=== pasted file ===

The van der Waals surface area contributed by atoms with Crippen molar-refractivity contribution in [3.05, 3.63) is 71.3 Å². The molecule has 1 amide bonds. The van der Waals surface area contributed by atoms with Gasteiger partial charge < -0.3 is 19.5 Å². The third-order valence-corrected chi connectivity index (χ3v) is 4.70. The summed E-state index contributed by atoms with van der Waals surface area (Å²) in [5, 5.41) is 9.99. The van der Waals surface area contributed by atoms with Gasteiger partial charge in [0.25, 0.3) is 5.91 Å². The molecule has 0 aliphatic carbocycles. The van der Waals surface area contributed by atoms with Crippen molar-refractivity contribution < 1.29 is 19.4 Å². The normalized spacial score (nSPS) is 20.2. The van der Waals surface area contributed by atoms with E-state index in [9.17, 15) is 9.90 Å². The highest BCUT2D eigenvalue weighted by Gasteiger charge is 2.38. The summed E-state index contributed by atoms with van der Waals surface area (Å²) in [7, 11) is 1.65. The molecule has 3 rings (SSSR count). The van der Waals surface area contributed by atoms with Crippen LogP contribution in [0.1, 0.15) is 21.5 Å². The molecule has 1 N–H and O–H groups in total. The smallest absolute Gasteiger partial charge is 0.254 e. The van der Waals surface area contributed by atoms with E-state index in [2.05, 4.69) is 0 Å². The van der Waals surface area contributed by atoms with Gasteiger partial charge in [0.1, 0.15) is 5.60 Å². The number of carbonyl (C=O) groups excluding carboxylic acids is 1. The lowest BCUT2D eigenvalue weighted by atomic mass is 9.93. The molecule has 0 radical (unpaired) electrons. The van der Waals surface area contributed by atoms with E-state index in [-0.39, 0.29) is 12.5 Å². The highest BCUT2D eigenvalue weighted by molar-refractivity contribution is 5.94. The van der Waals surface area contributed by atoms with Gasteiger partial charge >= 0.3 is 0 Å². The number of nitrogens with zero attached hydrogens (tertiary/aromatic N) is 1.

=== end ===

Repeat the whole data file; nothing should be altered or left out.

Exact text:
The van der Waals surface area contributed by atoms with Crippen molar-refractivity contribution in [3.05, 3.63) is 71.3 Å². The molecule has 1 amide bonds. The van der Waals surface area contributed by atoms with Gasteiger partial charge < -0.3 is 19.5 Å². The third-order valence-corrected chi connectivity index (χ3v) is 4.70. The summed E-state index contributed by atoms with van der Waals surface area (Å²) in [5, 5.41) is 9.99. The van der Waals surface area contributed by atoms with Gasteiger partial charge in [0.25, 0.3) is 5.91 Å². The molecule has 0 aliphatic carbocycles. The van der Waals surface area contributed by atoms with Crippen molar-refractivity contribution < 1.29 is 19.4 Å². The normalized spacial score (nSPS) is 20.2. The van der Waals surface area contributed by atoms with E-state index in [9.17, 15) is 9.90 Å². The highest BCUT2D eigenvalue weighted by Gasteiger charge is 2.38. The summed E-state index contributed by atoms with van der Waals surface area (Å²) in [7, 11) is 1.65. The molecule has 3 rings (SSSR count). The van der Waals surface area contributed by atoms with Crippen LogP contribution in [0.1, 0.15) is 21.5 Å². The molecule has 1 N–H and O–H groups in total. The smallest absolute Gasteiger partial charge is 0.254 e. The van der Waals surface area contributed by atoms with E-state index in [2.05, 4.69) is 0 Å². The van der Waals surface area contributed by atoms with Gasteiger partial charge in [0.1, 0.15) is 5.60 Å². The number of carbonyl (C=O) groups excluding carboxylic acids is 1. The lowest BCUT2D eigenvalue weighted by atomic mass is 9.93. The molecule has 0 radical (unpaired) electrons. The van der Waals surface area contributed by atoms with E-state index in [-0.39, 0.29) is 12.5 Å². The highest BCUT2D eigenvalue weighted by molar-refractivity contribution is 5.94. The van der Waals surface area contributed by atoms with Gasteiger partial charge >= 0.3 is 0 Å². The number of nitrogens with zero attached hydrogens (tertiary/aromatic N) is 1.